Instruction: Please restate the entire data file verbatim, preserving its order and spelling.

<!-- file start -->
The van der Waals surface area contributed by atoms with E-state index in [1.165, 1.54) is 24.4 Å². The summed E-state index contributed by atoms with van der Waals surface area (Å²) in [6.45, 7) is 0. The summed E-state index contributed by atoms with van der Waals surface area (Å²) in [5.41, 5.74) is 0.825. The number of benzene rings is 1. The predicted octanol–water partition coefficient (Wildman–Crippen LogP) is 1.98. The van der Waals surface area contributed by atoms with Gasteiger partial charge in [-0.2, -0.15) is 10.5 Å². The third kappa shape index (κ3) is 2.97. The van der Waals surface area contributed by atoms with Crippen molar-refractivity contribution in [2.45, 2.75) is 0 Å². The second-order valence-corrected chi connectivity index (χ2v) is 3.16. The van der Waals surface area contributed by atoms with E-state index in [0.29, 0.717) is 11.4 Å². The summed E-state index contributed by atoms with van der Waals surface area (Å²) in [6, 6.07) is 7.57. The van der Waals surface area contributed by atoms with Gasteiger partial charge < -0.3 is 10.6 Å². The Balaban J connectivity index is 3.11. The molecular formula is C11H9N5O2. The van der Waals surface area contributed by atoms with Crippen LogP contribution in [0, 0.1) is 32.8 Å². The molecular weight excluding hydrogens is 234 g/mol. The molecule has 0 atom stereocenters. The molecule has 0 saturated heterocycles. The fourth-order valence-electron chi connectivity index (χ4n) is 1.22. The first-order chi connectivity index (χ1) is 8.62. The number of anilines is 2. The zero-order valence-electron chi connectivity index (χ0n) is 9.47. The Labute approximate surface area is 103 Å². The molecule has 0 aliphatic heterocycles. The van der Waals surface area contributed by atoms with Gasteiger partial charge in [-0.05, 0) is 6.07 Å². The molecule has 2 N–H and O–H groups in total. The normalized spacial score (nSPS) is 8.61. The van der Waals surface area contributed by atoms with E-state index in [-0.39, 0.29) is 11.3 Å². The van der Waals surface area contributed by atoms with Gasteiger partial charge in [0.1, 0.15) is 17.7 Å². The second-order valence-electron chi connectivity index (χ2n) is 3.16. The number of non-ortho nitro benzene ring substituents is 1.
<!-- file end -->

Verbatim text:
The van der Waals surface area contributed by atoms with E-state index in [1.165, 1.54) is 24.4 Å². The summed E-state index contributed by atoms with van der Waals surface area (Å²) in [6.45, 7) is 0. The summed E-state index contributed by atoms with van der Waals surface area (Å²) in [5.41, 5.74) is 0.825. The number of benzene rings is 1. The predicted octanol–water partition coefficient (Wildman–Crippen LogP) is 1.98. The van der Waals surface area contributed by atoms with Gasteiger partial charge in [-0.2, -0.15) is 10.5 Å². The third kappa shape index (κ3) is 2.97. The van der Waals surface area contributed by atoms with Crippen molar-refractivity contribution in [2.45, 2.75) is 0 Å². The second-order valence-corrected chi connectivity index (χ2v) is 3.16. The van der Waals surface area contributed by atoms with E-state index in [0.29, 0.717) is 11.4 Å². The summed E-state index contributed by atoms with van der Waals surface area (Å²) in [6, 6.07) is 7.57. The van der Waals surface area contributed by atoms with Gasteiger partial charge < -0.3 is 10.6 Å². The Balaban J connectivity index is 3.11. The molecular formula is C11H9N5O2. The van der Waals surface area contributed by atoms with Crippen LogP contribution in [0, 0.1) is 32.8 Å². The molecular weight excluding hydrogens is 234 g/mol. The molecule has 0 atom stereocenters. The molecule has 0 saturated heterocycles. The fourth-order valence-electron chi connectivity index (χ4n) is 1.22. The first-order chi connectivity index (χ1) is 8.62. The number of anilines is 2. The zero-order valence-electron chi connectivity index (χ0n) is 9.47. The Labute approximate surface area is 103 Å². The molecule has 0 aliphatic heterocycles. The van der Waals surface area contributed by atoms with Gasteiger partial charge in [-0.05, 0) is 6.07 Å². The molecule has 2 N–H and O–H groups in total. The normalized spacial score (nSPS) is 8.61. The van der Waals surface area contributed by atoms with E-state index in [-0.39, 0.29) is 11.3 Å². The van der Waals surface area contributed by atoms with Gasteiger partial charge in [0.1, 0.15) is 17.7 Å². The second-order valence-electron chi connectivity index (χ2n) is 3.16. The number of non-ortho nitro benzene ring substituents is 1.